The 32-year-old man was transported to George Washington University Hospital for “minor injuries.” Marchegiani could not say whether the man’s plunge into the Potomac was deliberate or accidental.
Flickr pool photo by Alex
(Updated at 10:20 a.m.) Two workers have been taken to the hospital after falling 20 feet at a construction site in Ballston.
The incident happened around 9:30 a.m. at an apartment construction site at 650 N. Glebe Road, across from the mall at the intersection of N. Carlin Springs Road.
Two workers were standing at a wall at the construction site when they somehow fell 20 feet into the construction pit, according to Arlington County Fire Department spokesman Capt. Bill Shelton. One worker was able to walk out and seek medical attention on his own power, while the other had to be lifted out of the site with a crane.
Both workers were taken to local hospitals with non-life threatening injuries, Shelton said.
(Updated at 3:55 p.m.) Two workers were rescued by firefighters after their scaffolding collapsed at a Columbia Pike apartment building this afternoon.
The incident happened just before 3:00 p.m., at 2200 Columbia Pike. Fire department officials say the men were lowering the scaffolding when one of the sides caught and the scaffolding “went vertical.” One worker was caught in netting in the scaffolding, while the other was saved by a safety harness and was hanging from a rope.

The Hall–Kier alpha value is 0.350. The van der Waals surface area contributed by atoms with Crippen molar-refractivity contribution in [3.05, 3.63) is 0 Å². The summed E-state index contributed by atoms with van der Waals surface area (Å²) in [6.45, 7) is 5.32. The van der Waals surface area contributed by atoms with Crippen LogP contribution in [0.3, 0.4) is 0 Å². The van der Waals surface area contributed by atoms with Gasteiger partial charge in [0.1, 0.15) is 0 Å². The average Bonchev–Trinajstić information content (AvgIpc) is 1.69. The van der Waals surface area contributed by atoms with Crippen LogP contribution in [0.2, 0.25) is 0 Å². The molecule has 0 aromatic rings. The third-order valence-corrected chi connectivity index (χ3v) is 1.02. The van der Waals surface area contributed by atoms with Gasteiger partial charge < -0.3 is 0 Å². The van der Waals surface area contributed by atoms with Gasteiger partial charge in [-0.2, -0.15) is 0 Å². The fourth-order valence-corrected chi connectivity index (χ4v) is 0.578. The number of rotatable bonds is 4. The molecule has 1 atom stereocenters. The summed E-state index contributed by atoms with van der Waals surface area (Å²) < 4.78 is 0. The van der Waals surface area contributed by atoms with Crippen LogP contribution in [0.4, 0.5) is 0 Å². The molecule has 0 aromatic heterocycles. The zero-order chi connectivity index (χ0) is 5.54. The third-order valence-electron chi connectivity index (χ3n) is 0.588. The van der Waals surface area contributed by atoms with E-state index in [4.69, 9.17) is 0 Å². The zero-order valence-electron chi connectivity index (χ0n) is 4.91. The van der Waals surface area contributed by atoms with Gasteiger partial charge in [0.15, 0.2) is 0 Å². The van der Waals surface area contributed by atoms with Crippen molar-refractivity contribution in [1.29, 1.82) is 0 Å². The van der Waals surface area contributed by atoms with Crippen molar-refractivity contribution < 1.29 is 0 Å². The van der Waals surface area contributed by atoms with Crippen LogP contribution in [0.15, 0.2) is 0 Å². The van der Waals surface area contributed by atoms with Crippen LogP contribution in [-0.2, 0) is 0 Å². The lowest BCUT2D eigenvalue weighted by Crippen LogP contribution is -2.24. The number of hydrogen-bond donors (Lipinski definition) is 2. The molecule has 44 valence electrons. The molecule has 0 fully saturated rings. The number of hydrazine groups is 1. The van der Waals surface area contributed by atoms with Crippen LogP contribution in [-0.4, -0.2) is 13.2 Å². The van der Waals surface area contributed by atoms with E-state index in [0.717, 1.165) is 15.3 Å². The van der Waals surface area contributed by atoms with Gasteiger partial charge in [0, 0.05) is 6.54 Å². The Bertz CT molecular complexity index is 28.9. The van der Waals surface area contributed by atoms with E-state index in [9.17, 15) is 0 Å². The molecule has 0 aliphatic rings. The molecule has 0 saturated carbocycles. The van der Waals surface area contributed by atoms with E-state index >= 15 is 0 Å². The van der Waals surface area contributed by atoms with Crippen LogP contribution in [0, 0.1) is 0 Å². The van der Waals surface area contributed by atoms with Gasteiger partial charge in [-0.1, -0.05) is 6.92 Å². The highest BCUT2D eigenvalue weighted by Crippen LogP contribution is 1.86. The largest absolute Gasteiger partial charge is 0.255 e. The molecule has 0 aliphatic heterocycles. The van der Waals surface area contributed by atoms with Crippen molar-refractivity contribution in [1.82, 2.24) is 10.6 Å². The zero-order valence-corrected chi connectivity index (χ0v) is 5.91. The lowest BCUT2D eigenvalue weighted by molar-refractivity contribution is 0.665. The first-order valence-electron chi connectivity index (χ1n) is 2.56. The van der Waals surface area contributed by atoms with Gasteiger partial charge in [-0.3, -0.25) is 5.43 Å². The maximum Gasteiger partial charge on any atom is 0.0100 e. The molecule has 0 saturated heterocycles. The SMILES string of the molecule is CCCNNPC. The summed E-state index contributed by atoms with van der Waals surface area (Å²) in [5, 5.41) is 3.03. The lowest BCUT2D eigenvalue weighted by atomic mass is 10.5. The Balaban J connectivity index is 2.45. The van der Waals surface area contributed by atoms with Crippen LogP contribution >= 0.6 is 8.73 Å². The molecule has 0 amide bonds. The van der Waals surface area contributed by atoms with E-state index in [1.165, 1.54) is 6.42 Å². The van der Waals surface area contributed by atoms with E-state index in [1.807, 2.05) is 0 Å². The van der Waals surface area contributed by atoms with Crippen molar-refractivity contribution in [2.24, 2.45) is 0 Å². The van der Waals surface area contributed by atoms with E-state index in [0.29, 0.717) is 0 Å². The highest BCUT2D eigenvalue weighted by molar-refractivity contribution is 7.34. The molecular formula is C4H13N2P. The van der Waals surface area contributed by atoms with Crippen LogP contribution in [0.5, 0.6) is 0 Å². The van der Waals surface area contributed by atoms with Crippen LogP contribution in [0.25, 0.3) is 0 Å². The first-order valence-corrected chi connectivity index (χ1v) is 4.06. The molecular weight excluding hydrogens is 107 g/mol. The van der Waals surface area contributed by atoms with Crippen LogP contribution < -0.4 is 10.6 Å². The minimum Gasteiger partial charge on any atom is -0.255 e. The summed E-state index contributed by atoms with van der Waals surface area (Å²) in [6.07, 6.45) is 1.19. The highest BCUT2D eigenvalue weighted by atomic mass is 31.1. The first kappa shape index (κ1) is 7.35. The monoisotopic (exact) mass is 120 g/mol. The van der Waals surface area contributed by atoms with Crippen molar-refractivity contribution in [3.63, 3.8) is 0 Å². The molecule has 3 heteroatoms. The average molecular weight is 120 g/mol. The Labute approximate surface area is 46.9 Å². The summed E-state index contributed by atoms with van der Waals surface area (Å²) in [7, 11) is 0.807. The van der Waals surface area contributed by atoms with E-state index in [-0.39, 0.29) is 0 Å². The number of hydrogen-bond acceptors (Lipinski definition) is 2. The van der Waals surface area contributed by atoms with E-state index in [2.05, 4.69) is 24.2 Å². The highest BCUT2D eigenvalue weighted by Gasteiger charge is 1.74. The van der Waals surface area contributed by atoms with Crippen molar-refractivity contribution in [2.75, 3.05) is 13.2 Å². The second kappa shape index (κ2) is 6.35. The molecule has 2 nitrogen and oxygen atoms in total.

Firefighters set up netting below the workers to catch them in case they fell. It wasn’t needed, however. Firefighters using a ladder truck were able to pluck the workers from the side of the building within 10 minutes of arriving on scene.
The workers suffered only “very minor” injuries and did not require transport to a hospital. They were doing masonry work on the building, a fire department spokesman said. Virginia occupational safety officials are now investigating the incident.
Columbia Pike was shut down in both directions during the rescue. The Pike has since been reopened.
The fall happened just after 2:20 p.m. at 3446 Fairfax Drive, near the intersection with N. Lincoln Street. According to scanner traffic, the victim was conscious, but not moving.